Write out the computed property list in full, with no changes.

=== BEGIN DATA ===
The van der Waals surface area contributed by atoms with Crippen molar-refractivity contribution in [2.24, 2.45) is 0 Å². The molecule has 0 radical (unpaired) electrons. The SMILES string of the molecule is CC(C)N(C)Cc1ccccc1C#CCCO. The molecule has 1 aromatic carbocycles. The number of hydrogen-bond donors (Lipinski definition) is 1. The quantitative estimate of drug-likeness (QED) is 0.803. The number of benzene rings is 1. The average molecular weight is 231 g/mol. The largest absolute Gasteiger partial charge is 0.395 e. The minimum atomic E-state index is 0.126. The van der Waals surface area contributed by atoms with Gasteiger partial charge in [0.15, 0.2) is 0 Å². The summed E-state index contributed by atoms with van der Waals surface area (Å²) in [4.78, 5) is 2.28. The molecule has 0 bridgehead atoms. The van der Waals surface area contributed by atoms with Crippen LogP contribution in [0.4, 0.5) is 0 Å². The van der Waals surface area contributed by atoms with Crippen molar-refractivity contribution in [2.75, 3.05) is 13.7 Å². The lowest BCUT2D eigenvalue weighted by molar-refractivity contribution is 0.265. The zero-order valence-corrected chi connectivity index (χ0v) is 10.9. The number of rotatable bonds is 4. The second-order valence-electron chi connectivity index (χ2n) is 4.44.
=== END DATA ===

The van der Waals surface area contributed by atoms with Crippen molar-refractivity contribution in [2.24, 2.45) is 0 Å². The molecule has 0 radical (unpaired) electrons. The SMILES string of the molecule is CC(C)N(C)Cc1ccccc1C#CCCO. The molecule has 1 aromatic carbocycles. The number of hydrogen-bond donors (Lipinski definition) is 1. The quantitative estimate of drug-likeness (QED) is 0.803. The number of benzene rings is 1. The average molecular weight is 231 g/mol. The largest absolute Gasteiger partial charge is 0.395 e. The minimum atomic E-state index is 0.126. The van der Waals surface area contributed by atoms with Gasteiger partial charge in [0.15, 0.2) is 0 Å². The summed E-state index contributed by atoms with van der Waals surface area (Å²) in [4.78, 5) is 2.28. The molecule has 0 bridgehead atoms. The van der Waals surface area contributed by atoms with Crippen LogP contribution in [0.4, 0.5) is 0 Å². The van der Waals surface area contributed by atoms with Crippen molar-refractivity contribution in [2.75, 3.05) is 13.7 Å². The lowest BCUT2D eigenvalue weighted by molar-refractivity contribution is 0.265. The zero-order valence-corrected chi connectivity index (χ0v) is 10.9. The number of rotatable bonds is 4. The second-order valence-electron chi connectivity index (χ2n) is 4.44.